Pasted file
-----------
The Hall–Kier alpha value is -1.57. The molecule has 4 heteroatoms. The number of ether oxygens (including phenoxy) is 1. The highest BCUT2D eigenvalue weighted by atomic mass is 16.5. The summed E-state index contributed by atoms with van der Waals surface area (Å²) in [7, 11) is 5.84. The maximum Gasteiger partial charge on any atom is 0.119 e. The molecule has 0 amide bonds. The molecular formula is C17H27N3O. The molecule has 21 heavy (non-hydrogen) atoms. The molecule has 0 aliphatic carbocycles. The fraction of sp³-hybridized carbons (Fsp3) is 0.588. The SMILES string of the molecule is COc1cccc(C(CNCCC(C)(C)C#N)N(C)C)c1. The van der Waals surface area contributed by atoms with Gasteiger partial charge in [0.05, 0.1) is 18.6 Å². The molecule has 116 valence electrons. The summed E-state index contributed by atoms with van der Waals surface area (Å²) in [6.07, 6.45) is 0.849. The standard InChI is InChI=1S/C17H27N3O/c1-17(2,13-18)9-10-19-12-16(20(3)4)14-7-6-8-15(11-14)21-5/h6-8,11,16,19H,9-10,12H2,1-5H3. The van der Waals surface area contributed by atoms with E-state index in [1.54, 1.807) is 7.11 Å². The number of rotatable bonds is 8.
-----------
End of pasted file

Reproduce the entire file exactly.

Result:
The Hall–Kier alpha value is -1.57. The molecule has 4 heteroatoms. The number of ether oxygens (including phenoxy) is 1. The highest BCUT2D eigenvalue weighted by atomic mass is 16.5. The summed E-state index contributed by atoms with van der Waals surface area (Å²) in [7, 11) is 5.84. The maximum Gasteiger partial charge on any atom is 0.119 e. The molecule has 0 amide bonds. The molecular formula is C17H27N3O. The molecule has 21 heavy (non-hydrogen) atoms. The molecule has 0 aliphatic carbocycles. The fraction of sp³-hybridized carbons (Fsp3) is 0.588. The SMILES string of the molecule is COc1cccc(C(CNCCC(C)(C)C#N)N(C)C)c1. The van der Waals surface area contributed by atoms with Gasteiger partial charge in [0.05, 0.1) is 18.6 Å². The molecule has 116 valence electrons. The summed E-state index contributed by atoms with van der Waals surface area (Å²) in [6.07, 6.45) is 0.849. The standard InChI is InChI=1S/C17H27N3O/c1-17(2,13-18)9-10-19-12-16(20(3)4)14-7-6-8-15(11-14)21-5/h6-8,11,16,19H,9-10,12H2,1-5H3. The van der Waals surface area contributed by atoms with E-state index in [1.54, 1.807) is 7.11 Å². The number of rotatable bonds is 8.